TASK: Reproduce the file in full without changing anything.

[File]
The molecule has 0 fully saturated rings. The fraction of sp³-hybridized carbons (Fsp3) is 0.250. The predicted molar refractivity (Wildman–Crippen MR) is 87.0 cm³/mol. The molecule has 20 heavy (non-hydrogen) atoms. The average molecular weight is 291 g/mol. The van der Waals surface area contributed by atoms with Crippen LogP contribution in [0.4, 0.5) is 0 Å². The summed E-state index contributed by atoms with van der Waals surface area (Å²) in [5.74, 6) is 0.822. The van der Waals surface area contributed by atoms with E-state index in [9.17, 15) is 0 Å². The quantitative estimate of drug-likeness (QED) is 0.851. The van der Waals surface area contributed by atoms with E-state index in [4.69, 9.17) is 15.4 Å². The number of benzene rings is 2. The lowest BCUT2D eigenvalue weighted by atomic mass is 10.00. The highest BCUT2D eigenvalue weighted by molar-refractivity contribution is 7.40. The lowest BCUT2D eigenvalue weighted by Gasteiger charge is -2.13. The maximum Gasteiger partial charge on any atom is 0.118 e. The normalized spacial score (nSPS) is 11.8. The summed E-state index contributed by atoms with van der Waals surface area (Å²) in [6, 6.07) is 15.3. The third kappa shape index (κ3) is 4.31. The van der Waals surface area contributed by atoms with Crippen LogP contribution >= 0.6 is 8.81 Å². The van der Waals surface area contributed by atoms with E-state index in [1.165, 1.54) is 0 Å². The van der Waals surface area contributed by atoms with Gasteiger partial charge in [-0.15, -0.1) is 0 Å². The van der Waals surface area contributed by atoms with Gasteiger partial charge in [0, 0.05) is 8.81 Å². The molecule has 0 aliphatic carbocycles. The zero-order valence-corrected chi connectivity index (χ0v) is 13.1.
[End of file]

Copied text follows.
The molecule has 0 fully saturated rings. The fraction of sp³-hybridized carbons (Fsp3) is 0.250. The predicted molar refractivity (Wildman–Crippen MR) is 87.0 cm³/mol. The molecule has 20 heavy (non-hydrogen) atoms. The average molecular weight is 291 g/mol. The van der Waals surface area contributed by atoms with Crippen LogP contribution in [0.4, 0.5) is 0 Å². The summed E-state index contributed by atoms with van der Waals surface area (Å²) in [5.74, 6) is 0.822. The van der Waals surface area contributed by atoms with E-state index in [9.17, 15) is 0 Å². The quantitative estimate of drug-likeness (QED) is 0.851. The van der Waals surface area contributed by atoms with E-state index in [4.69, 9.17) is 15.4 Å². The number of benzene rings is 2. The lowest BCUT2D eigenvalue weighted by atomic mass is 10.00. The highest BCUT2D eigenvalue weighted by molar-refractivity contribution is 7.40. The lowest BCUT2D eigenvalue weighted by Gasteiger charge is -2.13. The maximum Gasteiger partial charge on any atom is 0.118 e. The normalized spacial score (nSPS) is 11.8. The summed E-state index contributed by atoms with van der Waals surface area (Å²) in [6, 6.07) is 15.3. The third kappa shape index (κ3) is 4.31. The van der Waals surface area contributed by atoms with Crippen LogP contribution >= 0.6 is 8.81 Å². The van der Waals surface area contributed by atoms with E-state index in [1.165, 1.54) is 0 Å². The van der Waals surface area contributed by atoms with Gasteiger partial charge in [-0.15, -0.1) is 0 Å². The van der Waals surface area contributed by atoms with Gasteiger partial charge in [0, 0.05) is 8.81 Å². The molecule has 0 aliphatic carbocycles. The zero-order valence-corrected chi connectivity index (χ0v) is 13.1.